Luke 9

The Transfiguration SUMMARY OF LUKE 9: The Twelve Apostles Sent Forth. Herod's Wonder About Jesus. The Five Thousand Fed. Peter's Confession of Faith. Saving and Losing Life. The Transfiguration. The Child Healed. Who Shall Be Greatest? James and John and the Samaritan Village. Excuses for Not Following Christ.

He called his twelve disciples together. This Commission of the Apostles is given in Mt 10:1-42 Mr 6:7-13. Matthew's account is the fullest, on which see notes.
Shake off the very dust from your feet.

See PNT Mt 10:14.
Now Herod the tetrarch. Herod Antipas.

See PNT Mt 2:1. For Herod's perplexity about Christ, see notes on Mt 14:1-12 Mr 6:14-29.
Went aside privately. For the feeding of the five thousand, see notes on Mt 14:13-27 Mr 6:30-44 Joh 6:1-21.

A desert place. Near Bethsaida, on the eastern shore of the Jordan.

Bethsaida. Near the mouth of the Jordan into the Sea of Galilee.
He was alone praying. Only Luke informs us of this, his disciples being present, when he asked the question,

Whom say the people that I am? See notes on Peter's confession of faith, Mt 16:13-20 Mr 8:27-30.
The Son of man must suffer many things, etc. For the first announcement to his disciples of his death, and the discourse, see notes on Mt 16:21-28 Mr 8:31-9:1. About an eight days after. For the Transfiguration, see notes on Mt 17:1-9 Mr 9:1-8. Luke adds the facts (1) that the Lord "went upon the mountain to pray" (Lu 9:28); (2) that "as he prayed", he was transfigured (Lu 9:29); (3) that "the appearance of his countenance was altered" (Lu 9:29); (4) that the theme of conversation with Moses and Elijah was the Lord's "decease" (Lu 9:30,31); (5) that the apostles "were awake" when they saw the vision (Lu 9:32); (6) that they "told no man in those days", even as Jesus directed (Lu 9:36 Mt 17:9). They kept [it] close. Until after the death and resurrection of the Lord. Look upon my son. For the healing of the lunatic child, see Mt 17:14-21 Mr 9:14-29. Matthew calls the boy "lunatic" (Mt 17:15). The symptoms are like epilepsy. He said unto his disciples. For this second statement of the Lord's suffering at Jerusalem, see notes on Mt 17:22-23 Mr 9:30-32 Which of them should be greatest. See notes on Mt 18:1-6 Mr 9:33-50. For notes on the question of John and the Lord's answer, see Mark as above. When the time was come. The time of his suffering was not far away. He was about to leave Galilee.

He stedfastly set his face to go to Jerusalem. Knowing what he should suffer there. Just when this was we are not told.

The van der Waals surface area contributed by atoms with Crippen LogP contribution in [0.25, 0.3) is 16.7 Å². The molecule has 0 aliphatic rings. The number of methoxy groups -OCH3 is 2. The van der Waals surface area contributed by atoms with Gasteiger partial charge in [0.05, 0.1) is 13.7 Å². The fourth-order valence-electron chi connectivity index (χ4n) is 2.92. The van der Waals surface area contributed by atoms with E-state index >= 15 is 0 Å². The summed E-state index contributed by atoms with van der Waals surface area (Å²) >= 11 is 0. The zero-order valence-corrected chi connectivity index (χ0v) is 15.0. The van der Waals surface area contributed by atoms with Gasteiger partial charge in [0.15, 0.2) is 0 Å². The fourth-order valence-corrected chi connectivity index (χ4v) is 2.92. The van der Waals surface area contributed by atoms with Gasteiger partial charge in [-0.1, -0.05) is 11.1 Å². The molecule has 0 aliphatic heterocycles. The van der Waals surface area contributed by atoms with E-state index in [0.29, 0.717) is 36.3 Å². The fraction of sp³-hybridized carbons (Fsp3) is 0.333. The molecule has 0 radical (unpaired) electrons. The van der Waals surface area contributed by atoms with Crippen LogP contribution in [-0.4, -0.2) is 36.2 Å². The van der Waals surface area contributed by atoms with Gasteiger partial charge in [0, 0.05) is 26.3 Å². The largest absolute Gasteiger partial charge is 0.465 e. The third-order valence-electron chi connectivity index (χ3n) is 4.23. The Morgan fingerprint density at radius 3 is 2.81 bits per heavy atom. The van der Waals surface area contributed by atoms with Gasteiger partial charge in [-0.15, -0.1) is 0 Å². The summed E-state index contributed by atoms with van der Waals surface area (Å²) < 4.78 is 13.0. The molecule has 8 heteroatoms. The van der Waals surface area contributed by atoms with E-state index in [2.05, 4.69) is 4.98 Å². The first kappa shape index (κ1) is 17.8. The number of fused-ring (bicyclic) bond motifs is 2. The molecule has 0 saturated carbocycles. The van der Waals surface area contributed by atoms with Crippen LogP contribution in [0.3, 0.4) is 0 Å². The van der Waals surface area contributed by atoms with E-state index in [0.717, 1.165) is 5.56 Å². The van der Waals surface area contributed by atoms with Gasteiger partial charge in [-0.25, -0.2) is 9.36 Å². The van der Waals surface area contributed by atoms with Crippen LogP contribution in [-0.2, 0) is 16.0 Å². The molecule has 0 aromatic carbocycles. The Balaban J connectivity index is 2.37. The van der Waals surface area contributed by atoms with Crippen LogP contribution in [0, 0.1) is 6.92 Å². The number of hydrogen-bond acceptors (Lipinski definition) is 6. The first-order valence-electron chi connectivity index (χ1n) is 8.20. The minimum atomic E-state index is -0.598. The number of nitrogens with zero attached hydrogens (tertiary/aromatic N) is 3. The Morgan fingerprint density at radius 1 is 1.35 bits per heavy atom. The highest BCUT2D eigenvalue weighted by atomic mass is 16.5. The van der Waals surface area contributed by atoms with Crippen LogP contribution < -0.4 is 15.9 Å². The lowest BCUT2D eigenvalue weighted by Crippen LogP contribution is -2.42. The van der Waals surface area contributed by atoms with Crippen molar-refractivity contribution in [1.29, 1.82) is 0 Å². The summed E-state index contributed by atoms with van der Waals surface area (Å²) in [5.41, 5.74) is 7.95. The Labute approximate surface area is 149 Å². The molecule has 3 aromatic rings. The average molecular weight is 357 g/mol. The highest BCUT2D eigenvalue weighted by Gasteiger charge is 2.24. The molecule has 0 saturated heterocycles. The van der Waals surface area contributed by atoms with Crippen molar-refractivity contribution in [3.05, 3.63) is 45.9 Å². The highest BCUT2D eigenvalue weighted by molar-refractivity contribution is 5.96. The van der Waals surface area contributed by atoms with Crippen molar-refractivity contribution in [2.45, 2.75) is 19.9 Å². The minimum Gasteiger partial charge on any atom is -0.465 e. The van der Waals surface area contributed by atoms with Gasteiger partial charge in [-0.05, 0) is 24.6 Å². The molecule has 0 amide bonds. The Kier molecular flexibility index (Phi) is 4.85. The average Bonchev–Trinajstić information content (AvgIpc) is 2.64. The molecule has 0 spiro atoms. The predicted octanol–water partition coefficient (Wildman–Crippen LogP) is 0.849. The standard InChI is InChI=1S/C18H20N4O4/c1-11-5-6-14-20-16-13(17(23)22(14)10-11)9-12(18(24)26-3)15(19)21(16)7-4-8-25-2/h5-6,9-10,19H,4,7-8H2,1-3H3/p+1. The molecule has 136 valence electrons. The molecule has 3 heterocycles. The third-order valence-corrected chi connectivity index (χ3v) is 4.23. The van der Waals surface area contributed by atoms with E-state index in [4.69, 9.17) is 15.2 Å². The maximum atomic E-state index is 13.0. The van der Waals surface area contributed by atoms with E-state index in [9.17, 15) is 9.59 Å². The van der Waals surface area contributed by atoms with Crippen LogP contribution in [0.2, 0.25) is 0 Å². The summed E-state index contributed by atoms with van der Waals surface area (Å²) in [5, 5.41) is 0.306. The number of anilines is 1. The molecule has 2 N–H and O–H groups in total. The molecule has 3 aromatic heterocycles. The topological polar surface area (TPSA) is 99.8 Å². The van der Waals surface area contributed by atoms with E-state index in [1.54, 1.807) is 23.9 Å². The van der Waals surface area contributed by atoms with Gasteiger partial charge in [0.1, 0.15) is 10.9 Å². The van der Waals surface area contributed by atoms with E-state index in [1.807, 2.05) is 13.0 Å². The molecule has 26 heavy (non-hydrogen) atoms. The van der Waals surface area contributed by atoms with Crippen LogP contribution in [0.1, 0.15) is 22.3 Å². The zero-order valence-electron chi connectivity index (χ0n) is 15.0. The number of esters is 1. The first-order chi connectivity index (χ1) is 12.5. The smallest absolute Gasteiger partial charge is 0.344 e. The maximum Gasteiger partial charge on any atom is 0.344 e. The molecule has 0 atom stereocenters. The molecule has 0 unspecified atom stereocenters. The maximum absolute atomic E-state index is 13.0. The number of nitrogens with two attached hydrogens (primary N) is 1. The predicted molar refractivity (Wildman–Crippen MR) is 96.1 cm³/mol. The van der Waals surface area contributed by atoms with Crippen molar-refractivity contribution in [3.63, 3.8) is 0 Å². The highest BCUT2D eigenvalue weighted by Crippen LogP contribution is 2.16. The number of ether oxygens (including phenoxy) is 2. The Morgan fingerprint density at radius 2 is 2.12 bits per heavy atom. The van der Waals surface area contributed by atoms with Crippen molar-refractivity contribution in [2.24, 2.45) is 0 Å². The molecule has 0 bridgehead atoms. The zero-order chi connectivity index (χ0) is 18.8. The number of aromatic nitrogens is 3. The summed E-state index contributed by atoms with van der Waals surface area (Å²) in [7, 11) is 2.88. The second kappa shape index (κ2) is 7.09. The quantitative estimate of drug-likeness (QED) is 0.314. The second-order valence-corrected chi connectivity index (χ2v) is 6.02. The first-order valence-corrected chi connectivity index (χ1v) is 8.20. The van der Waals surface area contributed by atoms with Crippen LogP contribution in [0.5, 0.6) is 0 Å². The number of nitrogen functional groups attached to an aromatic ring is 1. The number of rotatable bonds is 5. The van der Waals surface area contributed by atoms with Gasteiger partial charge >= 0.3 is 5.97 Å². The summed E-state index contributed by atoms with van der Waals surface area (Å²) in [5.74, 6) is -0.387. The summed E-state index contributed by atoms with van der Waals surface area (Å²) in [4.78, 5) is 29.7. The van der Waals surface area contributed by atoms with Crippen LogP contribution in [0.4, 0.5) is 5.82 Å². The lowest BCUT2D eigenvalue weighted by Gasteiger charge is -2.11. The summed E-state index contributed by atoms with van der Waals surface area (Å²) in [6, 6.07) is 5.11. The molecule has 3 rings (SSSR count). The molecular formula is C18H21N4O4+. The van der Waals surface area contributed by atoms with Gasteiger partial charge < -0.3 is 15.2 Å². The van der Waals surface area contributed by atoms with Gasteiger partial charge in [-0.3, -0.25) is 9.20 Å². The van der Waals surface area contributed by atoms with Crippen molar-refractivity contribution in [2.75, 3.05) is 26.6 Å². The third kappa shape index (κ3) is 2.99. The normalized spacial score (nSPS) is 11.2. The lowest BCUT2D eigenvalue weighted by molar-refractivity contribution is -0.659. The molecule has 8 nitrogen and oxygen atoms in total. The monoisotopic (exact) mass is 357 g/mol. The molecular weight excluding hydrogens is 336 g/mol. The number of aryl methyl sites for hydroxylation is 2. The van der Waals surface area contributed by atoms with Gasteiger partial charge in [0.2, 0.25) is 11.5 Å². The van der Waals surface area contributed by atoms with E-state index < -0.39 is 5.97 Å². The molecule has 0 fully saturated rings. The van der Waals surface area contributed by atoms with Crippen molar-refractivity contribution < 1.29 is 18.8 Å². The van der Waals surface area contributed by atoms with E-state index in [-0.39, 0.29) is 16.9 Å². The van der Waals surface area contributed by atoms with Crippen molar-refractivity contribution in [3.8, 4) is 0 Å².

Sent messengers. To secure a stopping place for himself and disciples on their journey.

Entered into a village of the Samaritans. To go from Galilee to Jerusalem "he must needs go through Samaria" (Joh 4:4), unless he went down on the east of the Jordan. The Samaritans were hereditary enemies of the Jews, and the two peoples had no intercourse.
They did not receive him. Because he was evidently journeying to Jerusalem. This stirred up their bigotry. They thus not only refused Jesus as a prophet, but violated the sacred duties of hospitality. The refusal to receive a religious teacher was considered rejection of his claims. Wilt thou that we command fire? These gentle apostles were filled with wrath at the insult to the Master. Their zeal for the Lord led them into a sanguinary feeling that was sinful. Thus, often, religious zeal has led men to sinful acts and a persecuting spirit.

As Elijah did? See 2Ki 1:9-12.
He . . . rebuked them. Their spirit was not his. He quietly left the inhospitable village and went elsewhere. He was not a destroyer, but a Savior. Zeal for Christ is no excuse for fanaticism. On these excuses, see notes on Mt 8:18-22 Mr 4:35. Luke adds a few new facts which I notice.

A certain man. A scribe (Mt 8:19).

I will follow thee. The Lord tries his sincerity by telling him of the hardships before him.
The Son of man. The Messiah.

See PNT Mt 10:23. He had no permanent home. Often his only shelter at night was the open sky.
He said unto another. A disciple.

See PNT Mt 8:21.
Let the dead bury their dead. Let the world attend to its own duties. To preach the kingdom rises above every other duty. The disciple was probably an apostle, who wished to stay with his father until his father's death. No man, having put his hand to the plough. An agricultural figure. The plowman must look ahead instead of back. So, too, of the Christian. The Savior's words were suggested by a request of one to go home for a farewell before following him. In thousands of instances it has been show that the convert who goes to confer with unbelieving relatives before the final step is likely to part with Christ instead. Heathen, ready to be baptized, who go home for a final farewell before the step, are likely to be persuaded not to take it, so missionaries tell us.
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